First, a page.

As most people know, Poland and Ukraine were selected to host the European Championship football tournament in 2012. Ever since the announcement, the question on everyone’s lips has been “Will they be ready for it?”. As I live in Warsaw, I’ll worry more about the Polish side of things although one general point is that however far behind Poland might be, in Ukraine it is slightly worse.
For me this is very exciting as I both enjoy football and love Poland so the idea of improving the place and then getting to watch some good football at the end of it is just great. I am however very concerned that the lack of organisational ability here when the government or large institution get involved will possibly lead to losing the championships. I’m not the only one who feels that way. Scotland has already been poaching in the hope that Poland does fall on its face and Michel Platin, head of UEFA, is now issuing monthly warnings to Poland & Ukraine to get it together or lose the tournament.
“We’ve had to wake them up a little and tell them it’s time to get going,” Platini told French radio France Info on Thursday. “The 2012 Euro will still be held (there), but we’ve told them in the nicest possible way to speed things up a bit.”. Platini first warned the co-hosts back in January, highlighting the importance of the next six months. “I have the distinct feeling that the next four to six months will be crucial in order to avoid any critical slippage in infrastructure projects and to protect the credibility of the Euro project,” he said.
So, 2008, the next six months perhaps, are the critical time to convince everyone that this can happen in Poland & Ukraine.
It should be noted that, in financial terms, this is not about football stadiums. In fact the whole exercise, from the point of view of the governments involved is more a case of getting investment for infrastructure projects than it is about football. Stadiums may be the most essential physical elements but they account for less than 10% of the total spending going into getting ready for the tournament. Around 17% of the estimated total investment of €38 billion for both countries (€23 billion for Poland) is in stadiums and hotels. A massive 78% is going on roads and rail and a further 5% on airports. So getting here and getting around when you are here is sucking up the lion’s share of the cash.
To give you an idea of the scale of the infrastructure projects involved in Poland:
- €12 billion on road projects – sections of the A2 and A4 motorways, the entire A1 motorway and the S5 highway connecting Wrocław via Poznan to Gdansk need to be built.
- Warsaw needs to build the second metro line. First one is not even finished yet, second one is not started.
- Modernisation of six airports in participating cities as well as two new airports in Modlin and Gdynia.
- Modernisation of all railway tracks between the cities as well as new rolling stock and station improvements.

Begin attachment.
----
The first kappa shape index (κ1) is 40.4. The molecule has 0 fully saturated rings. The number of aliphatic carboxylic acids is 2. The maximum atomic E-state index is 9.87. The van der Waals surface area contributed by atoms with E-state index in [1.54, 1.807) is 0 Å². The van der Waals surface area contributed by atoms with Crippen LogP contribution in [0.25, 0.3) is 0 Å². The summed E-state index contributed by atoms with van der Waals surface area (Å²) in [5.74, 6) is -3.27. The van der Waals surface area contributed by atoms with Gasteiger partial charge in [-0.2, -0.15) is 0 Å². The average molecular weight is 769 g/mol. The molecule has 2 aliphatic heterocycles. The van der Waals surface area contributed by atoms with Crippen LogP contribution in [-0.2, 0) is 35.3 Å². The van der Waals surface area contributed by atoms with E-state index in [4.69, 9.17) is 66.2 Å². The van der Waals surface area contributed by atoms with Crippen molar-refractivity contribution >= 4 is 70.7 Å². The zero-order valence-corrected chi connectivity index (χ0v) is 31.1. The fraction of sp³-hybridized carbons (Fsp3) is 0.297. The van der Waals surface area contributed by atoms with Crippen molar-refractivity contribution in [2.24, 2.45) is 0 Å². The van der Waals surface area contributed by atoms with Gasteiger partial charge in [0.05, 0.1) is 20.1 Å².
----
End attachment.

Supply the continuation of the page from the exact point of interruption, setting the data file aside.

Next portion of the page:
On the stadium front, we need new stadiums in Warsaw, Gdansk and Wrocław as well as extensions to a further six in Krakow (2), Katowice, Lublin, Warsaw (Legia) and Gdansk. Training facilities are also needed around the country. As far as accommodation is concerned, every city is short of hotel rooms except possibly Warsaw.
These are major projects. The biggest concerns are the eastern section of the A4, the southern section of the A1 between Strykow and Pyrzowiec and absolutely everything that needs to be done by PKP, the national rail company, who have never done this before and are almost certain to fail. Of least concern are things that are dependent on private investment, hotels for example, or things in the hands of the cities themselves, as opposed to national government, such as the stadia and training grounds.
The most exciting project for me is the new national stadium in Warsaw because it is here I will be watching England versus Poland in the semi-final, or with a bit of luck, the final! These architectural concepts and maps will give you a feel for it. It includes a 60,000 seater stadium, rail station, hotel, park, Olympic size swimming pool and assorted trade halls or other facilities.
On this map, you can see (click to enlarge) the location of the stadium within the city and compared to my home, office and the old town area:
You can see how close it is to the downtown area in this shot, the red squiggle is the Palace of Culture, main rail station area:
The new stadium will be built on the plot currently covered by the “10th Anniversary Stadium”, an extremely busy and rather sleazy area known as the “Russian Bazaar”. Certainly the best place to pick up hand grenades and Kalshnikovs in central Warsaw but also good for dodgy software or DVDs.
Here is a closer look at the area as it stands today, the yellow squiggle relates to the red squiggle above and red squiggle is the outline of the new stadium plot:
Finally a very close shot of the Russian bazaar from above:
This project is exciting not only because I’ll be able to watch England vs Poland, but also because it should mean that music gigs can be held in Warsaw that are currently held elsewhere in the country, like Spodek in Katowice. It should also encourage more sporting events to be held here, trade fairs & exhibitions. It will tidy up the eyesore that is the Russian Bazaar and might act as a springboard for development of the old port area on that side of the river.
There are so many positive things that can come out of Euro 2012, I just hope the government doesn’t screw it up!